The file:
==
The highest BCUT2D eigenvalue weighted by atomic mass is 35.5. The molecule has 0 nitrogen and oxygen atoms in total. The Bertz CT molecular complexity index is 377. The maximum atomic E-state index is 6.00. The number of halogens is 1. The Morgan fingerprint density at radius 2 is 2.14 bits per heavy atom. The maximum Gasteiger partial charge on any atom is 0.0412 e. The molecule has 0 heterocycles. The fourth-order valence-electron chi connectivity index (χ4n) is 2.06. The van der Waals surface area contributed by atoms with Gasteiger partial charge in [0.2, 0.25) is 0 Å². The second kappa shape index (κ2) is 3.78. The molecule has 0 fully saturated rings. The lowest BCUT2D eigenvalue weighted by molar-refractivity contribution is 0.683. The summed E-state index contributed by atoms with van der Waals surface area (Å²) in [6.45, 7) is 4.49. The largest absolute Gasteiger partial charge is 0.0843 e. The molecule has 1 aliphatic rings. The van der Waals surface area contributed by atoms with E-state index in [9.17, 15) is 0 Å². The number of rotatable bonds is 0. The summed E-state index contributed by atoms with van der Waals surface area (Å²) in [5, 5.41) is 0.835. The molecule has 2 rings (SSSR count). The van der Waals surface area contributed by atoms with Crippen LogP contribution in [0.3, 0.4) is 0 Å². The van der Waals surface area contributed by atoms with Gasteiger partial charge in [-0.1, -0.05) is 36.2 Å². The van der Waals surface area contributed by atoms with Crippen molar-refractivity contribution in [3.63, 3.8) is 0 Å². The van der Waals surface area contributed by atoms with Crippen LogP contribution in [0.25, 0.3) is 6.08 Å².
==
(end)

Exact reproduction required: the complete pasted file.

The highest BCUT2D eigenvalue weighted by atomic mass is 35.5. The molecule has 0 nitrogen and oxygen atoms in total. The Bertz CT molecular complexity index is 377. The maximum atomic E-state index is 6.00. The number of halogens is 1. The Morgan fingerprint density at radius 2 is 2.14 bits per heavy atom. The maximum Gasteiger partial charge on any atom is 0.0412 e. The molecule has 0 heterocycles. The fourth-order valence-electron chi connectivity index (χ4n) is 2.06. The van der Waals surface area contributed by atoms with Gasteiger partial charge in [0.2, 0.25) is 0 Å². The second kappa shape index (κ2) is 3.78. The molecule has 0 fully saturated rings. The lowest BCUT2D eigenvalue weighted by molar-refractivity contribution is 0.683. The summed E-state index contributed by atoms with van der Waals surface area (Å²) in [6.45, 7) is 4.49. The largest absolute Gasteiger partial charge is 0.0843 e. The molecule has 1 aliphatic rings. The van der Waals surface area contributed by atoms with E-state index in [9.17, 15) is 0 Å². The number of rotatable bonds is 0. The summed E-state index contributed by atoms with van der Waals surface area (Å²) in [5, 5.41) is 0.835. The molecule has 2 rings (SSSR count). The van der Waals surface area contributed by atoms with Crippen LogP contribution in [0.3, 0.4) is 0 Å². The van der Waals surface area contributed by atoms with Gasteiger partial charge in [-0.1, -0.05) is 36.2 Å². The van der Waals surface area contributed by atoms with Crippen molar-refractivity contribution in [3.63, 3.8) is 0 Å². The van der Waals surface area contributed by atoms with Crippen LogP contribution in [0.25, 0.3) is 6.08 Å².